Invest in Arizona campaign to overturn tax cuts with voter referendums not dampened by lawsuit
‘We went through it all with Prop. 208 and we are going to do it again.’
TaiAnna Yee (left) signs one of the three petitions that the Invest in Arizona campaign is gathering signatures for to overturn three laws Republican legislators passed to cut taxes and revenue for a voter-approved education fund on Saturday, July 14 in Tempe. The Invest in Arizona campaign must gather over 110,000 signatures by the end of September. They are facing a lawsuit to end the campaign on state constitutional grounds. Photo by Laura Gómez | Arizona Mirror
The Invest in Arizona campaign seeking to overturn three laws Republican legislators and Gov. Doug Ducey celebrated as “the single largest tax cut in Arizona history” marked its first week of action this weekend and garnered momentum around the state to get three referendums on the ballot in 2022.
On a cloudy and rainy Saturday morning outside the Changing Hands Bookstore in Tempe, voters walked up to a folding table where Save Our Schools had set up to gather signatures for Invest in Arizona.
“I believe in public schools and I believe public schools should be funded,” said TaiAnna Yee, who lives in Mesa. She read a news article about the campaign and looked on Twitter to find where she could go to add her signature to the petitions aimed at getting the three measures on the ballot. “It’s really important because we had passed it [ Proposition 208] back in November, and what the voters wanted is being undermined.”
What Ducey and Republican lawmakers are calling a tax relief for all state residents is largely designed to blunt the effect on wealthy Arizonans of Proposition 208, known as the Invest in Education Act. The measure imposes a 3.5% surcharge on income greater than $250,000 for individuals and $500,000 for couples, with the money directed to public schools to increase teacher pay and boost overall funding.
People with an income above $1 million — about 9,000 filers out of about 3 million tax returns — were projected to pay 40% more in taxes under Prop. 208, and the measure was projected to raise $970 million annually. The tax cut package, which among other things caps the tax rate at 4.5% for individuals with incomes greater than $250,000 ($500,000 for joint filers) would reduce that by between $263 million and $378 million every year, legislative budget analysts concluded.
While Ducey celebrated the passage of the tax cuts, groups like Save Our Schools, Stand for Children, the Arizona Education Association and Children’s Action Alliance readied the citizen referral measures to block the tax cuts and instead ask voters to approve or turn down the policies, which critics say are a massive giveaway to the rich and an affront to voter-approved Prop. 208.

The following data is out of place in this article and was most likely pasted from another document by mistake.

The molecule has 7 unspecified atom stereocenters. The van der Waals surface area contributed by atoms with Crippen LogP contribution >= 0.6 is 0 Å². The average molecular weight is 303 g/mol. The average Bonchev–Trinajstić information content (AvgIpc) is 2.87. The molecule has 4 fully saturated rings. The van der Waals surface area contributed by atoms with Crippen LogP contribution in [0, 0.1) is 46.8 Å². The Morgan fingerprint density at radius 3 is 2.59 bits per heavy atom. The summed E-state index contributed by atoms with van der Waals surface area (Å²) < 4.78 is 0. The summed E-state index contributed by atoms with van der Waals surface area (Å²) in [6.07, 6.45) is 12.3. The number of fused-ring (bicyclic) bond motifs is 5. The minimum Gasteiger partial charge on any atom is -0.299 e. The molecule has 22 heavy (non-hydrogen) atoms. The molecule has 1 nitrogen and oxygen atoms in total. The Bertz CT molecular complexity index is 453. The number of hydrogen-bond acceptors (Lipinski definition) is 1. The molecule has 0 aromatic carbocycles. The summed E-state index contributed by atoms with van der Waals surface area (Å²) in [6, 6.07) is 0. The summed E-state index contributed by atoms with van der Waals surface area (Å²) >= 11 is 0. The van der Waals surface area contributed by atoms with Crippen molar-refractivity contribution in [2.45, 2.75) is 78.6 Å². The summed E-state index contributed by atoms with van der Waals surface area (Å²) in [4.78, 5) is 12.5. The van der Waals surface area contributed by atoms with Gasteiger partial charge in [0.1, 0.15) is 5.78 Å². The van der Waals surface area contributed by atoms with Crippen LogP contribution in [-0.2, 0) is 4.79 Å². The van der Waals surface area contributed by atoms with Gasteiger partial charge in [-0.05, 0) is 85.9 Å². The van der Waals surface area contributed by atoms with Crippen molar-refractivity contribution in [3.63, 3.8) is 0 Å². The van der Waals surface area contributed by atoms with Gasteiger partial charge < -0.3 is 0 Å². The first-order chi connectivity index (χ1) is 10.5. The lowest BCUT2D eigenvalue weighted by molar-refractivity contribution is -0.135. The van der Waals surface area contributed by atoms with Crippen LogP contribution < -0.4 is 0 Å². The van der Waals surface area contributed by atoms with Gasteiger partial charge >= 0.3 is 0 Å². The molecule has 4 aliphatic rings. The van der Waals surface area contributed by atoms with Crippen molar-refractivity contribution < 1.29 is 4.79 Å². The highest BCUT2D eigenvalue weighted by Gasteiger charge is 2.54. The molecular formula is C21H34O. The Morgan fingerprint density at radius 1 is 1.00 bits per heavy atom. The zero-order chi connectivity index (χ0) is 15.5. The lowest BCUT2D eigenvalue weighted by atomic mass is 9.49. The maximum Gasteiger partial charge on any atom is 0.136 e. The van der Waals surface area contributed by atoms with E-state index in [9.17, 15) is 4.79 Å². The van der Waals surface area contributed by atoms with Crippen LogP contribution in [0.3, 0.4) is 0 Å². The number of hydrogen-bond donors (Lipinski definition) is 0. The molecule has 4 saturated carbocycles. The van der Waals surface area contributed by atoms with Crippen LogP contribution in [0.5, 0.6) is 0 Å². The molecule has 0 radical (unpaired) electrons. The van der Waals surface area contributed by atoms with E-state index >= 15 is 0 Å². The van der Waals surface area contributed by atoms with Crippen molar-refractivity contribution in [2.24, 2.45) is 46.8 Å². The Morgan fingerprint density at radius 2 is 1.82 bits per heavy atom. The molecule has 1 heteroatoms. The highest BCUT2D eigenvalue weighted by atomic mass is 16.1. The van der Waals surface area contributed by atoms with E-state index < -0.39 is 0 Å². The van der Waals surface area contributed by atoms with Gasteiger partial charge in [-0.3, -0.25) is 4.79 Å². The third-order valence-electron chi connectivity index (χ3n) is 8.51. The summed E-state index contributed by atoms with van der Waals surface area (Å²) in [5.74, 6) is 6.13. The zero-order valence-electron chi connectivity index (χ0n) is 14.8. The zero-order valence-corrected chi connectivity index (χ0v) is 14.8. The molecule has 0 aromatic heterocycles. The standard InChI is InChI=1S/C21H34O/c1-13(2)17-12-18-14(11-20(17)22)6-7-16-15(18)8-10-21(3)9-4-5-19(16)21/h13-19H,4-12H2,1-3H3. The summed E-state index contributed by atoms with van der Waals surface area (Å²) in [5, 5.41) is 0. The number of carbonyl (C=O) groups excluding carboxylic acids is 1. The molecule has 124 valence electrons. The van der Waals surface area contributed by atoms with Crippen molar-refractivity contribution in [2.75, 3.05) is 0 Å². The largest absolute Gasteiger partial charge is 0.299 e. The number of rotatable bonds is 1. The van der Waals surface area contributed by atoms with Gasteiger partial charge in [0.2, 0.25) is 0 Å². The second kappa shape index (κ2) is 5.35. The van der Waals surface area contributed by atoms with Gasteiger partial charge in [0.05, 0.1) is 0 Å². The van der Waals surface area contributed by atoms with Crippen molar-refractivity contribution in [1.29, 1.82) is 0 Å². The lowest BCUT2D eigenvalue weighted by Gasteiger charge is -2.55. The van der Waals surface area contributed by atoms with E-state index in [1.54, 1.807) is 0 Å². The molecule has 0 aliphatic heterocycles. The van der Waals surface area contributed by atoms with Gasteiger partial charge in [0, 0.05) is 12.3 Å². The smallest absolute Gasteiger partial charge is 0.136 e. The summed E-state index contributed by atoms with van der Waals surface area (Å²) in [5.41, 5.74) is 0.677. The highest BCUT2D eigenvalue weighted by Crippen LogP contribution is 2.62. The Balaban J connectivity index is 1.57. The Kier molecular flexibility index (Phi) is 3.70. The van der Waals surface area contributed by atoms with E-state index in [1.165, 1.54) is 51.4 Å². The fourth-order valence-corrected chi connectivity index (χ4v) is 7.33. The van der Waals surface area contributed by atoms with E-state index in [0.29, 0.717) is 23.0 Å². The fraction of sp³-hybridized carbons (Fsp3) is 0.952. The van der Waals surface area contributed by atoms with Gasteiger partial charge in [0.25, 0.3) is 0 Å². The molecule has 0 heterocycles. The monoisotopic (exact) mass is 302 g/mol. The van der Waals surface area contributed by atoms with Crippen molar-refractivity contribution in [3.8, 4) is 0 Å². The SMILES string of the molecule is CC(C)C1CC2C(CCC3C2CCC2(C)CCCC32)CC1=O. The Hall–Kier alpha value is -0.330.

Under the new tax laws Arizonans making more than $5 million annually would see an estimated tax cut of more than $350,000, while those making between $1 million and $5 million would save nearly $47,000 on average, according to nonpartisan legislative analysts.
Meanwhile, Arizonans making between $50,000 and $75,000 — the median household income is about $62,000 a year — would see their taxes cut by $96.
The Invest in Arizona campaign is challenging three laws and has to gather at least 118,823 valid signatures by the end of September. If the groups succeed in collecting the signatures they need to block each law, the new tax policies won’t go into effect without voter approval.
“We knew that Prop. 208 was going to be attacked,” said Rachel Clawson, a parent and former public school teacher who now works as an East Valley organizer for Save Our Schools. “It feels like a very critical time. We are getting to the point where it feels ridiculous. This legislature doesn’t care about public schools. We’re referring these bills (to the ballot). We have no other choice.
Clawson spoke outside the Tempe bookstore. Next to her, Julie Coheley, also a former teacher, asked families walking into the bookstore and a mother taking tutu-wearing girls to a dance class in the shopping center if they were registered to vote in Maricopa County.
“I’m tired of people always looking at (Prop. 208) as a money grab, as opposed to an investment,” she said. “As a former teacher, I used to spend my money to get books in the classroom because the district didn’t have the money. When you put money in education, the state will grow.”
Lawsuit: New tax laws immune from citizen’s referral under state Constitution
But a lawsuit filed by the Arizona Free Enterprise Club shortly after Invest in Arizona launched seeks to render Coheley’s and the campaign’s time and efforts futile.
The conservative group and its president and executive director, Scot Mussi, who was among the supporters of the tax legislation, filed a lawsuit on July 21 against the Invest in Arizona campaign and Secretary of State Katie Hobbs. The lawsuit seeks to prohibit Hobbs from accepting any petitions or certifying the petitions for ballot referral and declaring that the new tax laws are exempt from the ballot referral process under Arizona’s Constitution.
Mussi, his group, and Diane Schafer, a Yavapai County resident, argue the tax laws Invest in Arizona wants to overturn are immune from the ballot referral process because they are “for the support and maintenance of departments of state government and state institutions.” That is generally interpreted to mean that appropriation measures cannot be challenged by the citizen referendum process.